Will the revamp shake off the Cecil’s creepy reputation?
Tarzana’s Bothwell Ranch is being shopped as a development opportunity.
Artists say they’re being priced out. "It wrenches my heart to see the moving trucks," says one longtime resident.
The clubs are vestiges of the Sunset Strip’s rock ‘n’ roll days.
It’s the home of SoCal’s most well-known Oktoberfest.
After a careful restoration, the Trust building is back to its 1920s glory.
The glamorous 1930s supper club will reopen as an entertainment venue.
Designed by Paul Williams, LA’s "architect to the stars," the home is under consideration as a potential city landmark.
The Sakais were among the Japanese-Americans who once dominated the California flower industry.
The Calori House has two bedrooms, two and a half baths, and a slew of lovely period details.
The historic complex is located right off the Sunset Strip.
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Wood-framed, it has redwood siding and "evokes the feeling of a Japanese pavilion."
The developer would not say if stylish micro-units are still part of the plans, but half of the existing rooms will reopen to hotel guests.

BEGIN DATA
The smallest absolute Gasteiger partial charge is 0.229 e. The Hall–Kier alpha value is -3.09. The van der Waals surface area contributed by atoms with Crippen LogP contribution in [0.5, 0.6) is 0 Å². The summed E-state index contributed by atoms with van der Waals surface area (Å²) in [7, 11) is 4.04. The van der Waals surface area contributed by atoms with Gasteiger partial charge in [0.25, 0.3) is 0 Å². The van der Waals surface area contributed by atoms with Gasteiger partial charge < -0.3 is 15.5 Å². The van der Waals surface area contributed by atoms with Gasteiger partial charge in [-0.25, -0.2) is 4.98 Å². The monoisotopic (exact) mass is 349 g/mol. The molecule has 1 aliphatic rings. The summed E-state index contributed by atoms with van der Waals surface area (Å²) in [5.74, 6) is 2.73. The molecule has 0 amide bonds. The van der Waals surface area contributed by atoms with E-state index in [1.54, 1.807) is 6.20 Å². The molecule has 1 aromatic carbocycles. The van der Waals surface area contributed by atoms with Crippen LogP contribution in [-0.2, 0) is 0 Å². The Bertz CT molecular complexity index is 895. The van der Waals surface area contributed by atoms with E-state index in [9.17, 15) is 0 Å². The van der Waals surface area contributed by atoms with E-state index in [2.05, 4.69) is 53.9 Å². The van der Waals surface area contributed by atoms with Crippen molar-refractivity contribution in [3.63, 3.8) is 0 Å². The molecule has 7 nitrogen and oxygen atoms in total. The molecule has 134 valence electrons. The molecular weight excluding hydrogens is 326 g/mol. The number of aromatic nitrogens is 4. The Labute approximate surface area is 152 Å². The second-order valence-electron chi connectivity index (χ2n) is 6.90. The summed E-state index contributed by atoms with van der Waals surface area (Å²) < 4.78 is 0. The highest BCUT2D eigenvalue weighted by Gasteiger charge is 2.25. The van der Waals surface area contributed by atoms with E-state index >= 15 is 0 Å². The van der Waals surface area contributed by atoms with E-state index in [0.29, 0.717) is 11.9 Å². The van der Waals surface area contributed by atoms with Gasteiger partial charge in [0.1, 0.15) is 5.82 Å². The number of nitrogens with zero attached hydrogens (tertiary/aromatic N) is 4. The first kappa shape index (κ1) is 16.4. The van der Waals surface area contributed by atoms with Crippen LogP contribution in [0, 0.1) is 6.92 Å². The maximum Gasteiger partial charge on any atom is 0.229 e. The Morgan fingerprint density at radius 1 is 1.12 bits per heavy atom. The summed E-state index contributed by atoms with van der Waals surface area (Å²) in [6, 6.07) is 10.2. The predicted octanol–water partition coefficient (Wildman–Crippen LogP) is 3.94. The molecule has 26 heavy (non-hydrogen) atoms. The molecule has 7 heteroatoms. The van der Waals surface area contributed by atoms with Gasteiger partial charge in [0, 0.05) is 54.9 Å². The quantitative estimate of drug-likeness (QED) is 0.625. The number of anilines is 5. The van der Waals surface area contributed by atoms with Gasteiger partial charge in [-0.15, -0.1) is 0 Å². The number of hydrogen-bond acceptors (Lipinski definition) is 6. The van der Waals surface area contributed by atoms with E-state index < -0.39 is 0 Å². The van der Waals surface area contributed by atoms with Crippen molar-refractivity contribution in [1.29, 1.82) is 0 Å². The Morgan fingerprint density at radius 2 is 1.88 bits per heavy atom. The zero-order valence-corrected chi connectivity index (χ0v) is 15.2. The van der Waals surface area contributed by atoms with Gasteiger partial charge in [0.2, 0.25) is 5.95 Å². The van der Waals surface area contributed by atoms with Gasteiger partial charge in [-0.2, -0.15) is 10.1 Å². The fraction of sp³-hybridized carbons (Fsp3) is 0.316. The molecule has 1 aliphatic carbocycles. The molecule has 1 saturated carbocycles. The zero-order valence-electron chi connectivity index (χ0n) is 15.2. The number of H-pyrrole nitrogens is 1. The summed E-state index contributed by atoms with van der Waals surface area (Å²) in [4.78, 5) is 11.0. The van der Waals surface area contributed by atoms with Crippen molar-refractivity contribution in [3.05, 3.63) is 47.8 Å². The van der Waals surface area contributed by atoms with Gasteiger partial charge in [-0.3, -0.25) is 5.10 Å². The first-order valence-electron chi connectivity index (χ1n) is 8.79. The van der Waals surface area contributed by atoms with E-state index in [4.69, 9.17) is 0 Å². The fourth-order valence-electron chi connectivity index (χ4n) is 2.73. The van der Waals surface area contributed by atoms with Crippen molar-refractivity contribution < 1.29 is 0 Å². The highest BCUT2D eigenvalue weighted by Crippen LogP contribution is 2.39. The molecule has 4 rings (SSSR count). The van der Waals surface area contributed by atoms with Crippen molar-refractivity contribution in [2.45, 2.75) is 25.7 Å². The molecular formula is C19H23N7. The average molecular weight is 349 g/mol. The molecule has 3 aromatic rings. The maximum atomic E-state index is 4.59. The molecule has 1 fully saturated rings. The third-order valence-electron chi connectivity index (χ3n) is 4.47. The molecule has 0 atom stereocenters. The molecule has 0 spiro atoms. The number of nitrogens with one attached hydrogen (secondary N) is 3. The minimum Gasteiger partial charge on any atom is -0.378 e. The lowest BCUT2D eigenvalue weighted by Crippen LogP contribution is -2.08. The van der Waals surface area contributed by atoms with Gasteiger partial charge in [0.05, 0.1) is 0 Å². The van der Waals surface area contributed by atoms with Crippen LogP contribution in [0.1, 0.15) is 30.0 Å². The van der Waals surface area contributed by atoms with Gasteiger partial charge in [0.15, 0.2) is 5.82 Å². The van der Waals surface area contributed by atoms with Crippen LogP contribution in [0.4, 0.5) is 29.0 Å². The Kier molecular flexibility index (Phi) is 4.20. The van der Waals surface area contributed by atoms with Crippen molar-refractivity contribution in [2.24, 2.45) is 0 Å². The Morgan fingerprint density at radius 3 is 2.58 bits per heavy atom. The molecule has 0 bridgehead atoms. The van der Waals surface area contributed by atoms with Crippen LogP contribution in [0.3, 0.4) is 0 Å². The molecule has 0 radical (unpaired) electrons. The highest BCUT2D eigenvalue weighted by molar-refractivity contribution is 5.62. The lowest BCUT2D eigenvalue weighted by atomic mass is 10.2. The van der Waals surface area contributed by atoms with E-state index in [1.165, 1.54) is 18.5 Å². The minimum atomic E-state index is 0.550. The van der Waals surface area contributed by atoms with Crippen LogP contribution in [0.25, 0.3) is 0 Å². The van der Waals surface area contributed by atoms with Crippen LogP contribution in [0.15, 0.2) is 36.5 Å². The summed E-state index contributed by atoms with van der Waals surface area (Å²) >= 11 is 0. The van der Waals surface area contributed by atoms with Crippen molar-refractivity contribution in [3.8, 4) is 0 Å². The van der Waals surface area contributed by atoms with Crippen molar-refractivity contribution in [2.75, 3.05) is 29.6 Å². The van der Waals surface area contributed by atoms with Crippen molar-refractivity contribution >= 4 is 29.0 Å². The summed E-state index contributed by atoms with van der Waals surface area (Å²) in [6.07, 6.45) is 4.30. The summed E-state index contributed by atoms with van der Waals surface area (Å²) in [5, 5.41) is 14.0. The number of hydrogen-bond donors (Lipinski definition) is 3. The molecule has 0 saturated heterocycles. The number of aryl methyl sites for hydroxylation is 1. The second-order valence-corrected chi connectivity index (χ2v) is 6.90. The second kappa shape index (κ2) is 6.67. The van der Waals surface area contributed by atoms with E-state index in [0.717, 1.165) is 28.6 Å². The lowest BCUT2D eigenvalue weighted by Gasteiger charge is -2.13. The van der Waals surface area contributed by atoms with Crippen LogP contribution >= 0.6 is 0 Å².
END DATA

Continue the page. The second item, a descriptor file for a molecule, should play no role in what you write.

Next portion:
A small-lot development would raze the Edinburgh Bungalow Court, but residents and the city councilmember are trying to save it.
The magazine-worthy unit features 13-foot ceilings, polished concrete floors, and designer finishes.
Are the storied Franklin Village apartments more or less becoming a hotel?
One of the most important homes in Los Angeles was starting to slip downhill.
Formerly rent-controlled apartments, they were emptied out and almost demolished.
"It is overwhelming to realize the world officially recognizes the outstanding universal value of this home," says Hollyhock House curator Jeffrey Herr.
Built to last in 1912.
Restored by Michael LaFetra, it features bold geometric planes, clerestory windows, Douglas fir paneling, and extensive built-ins.
Preservationists say the tavern earned "a reputation as one of the most iconic and beloved places to imbibe" in Los Angeles.
This flawless, slightly witchy residence is a fricking dream.
Preservationists feared the worst after the network’s historic production campus sold to a new owner earlier this year.
In St. Andrews Square, the three-bedroom bungalow is a striking combination of vintage and modern elements.
Commissioned by noted gay rights activist Harry Hay, the Cahuenga Pass residence was once on the FBI watch list.
Built in 1895, the five-bedroom home features multiple fireplaces, elaborate woodwork, built-in furniture, stained glass, and beautiful period tile.
An 180-day hold on demolition is set to expire April 30.
Features include hardwood floors, built-in cupboards, and an enclosed porch with detailed latticework.
The gorgeous city landmark is slated to partially open to the public as soon as next year.
Its original owner was Ernest Batchelder’s chief colorist and assistant.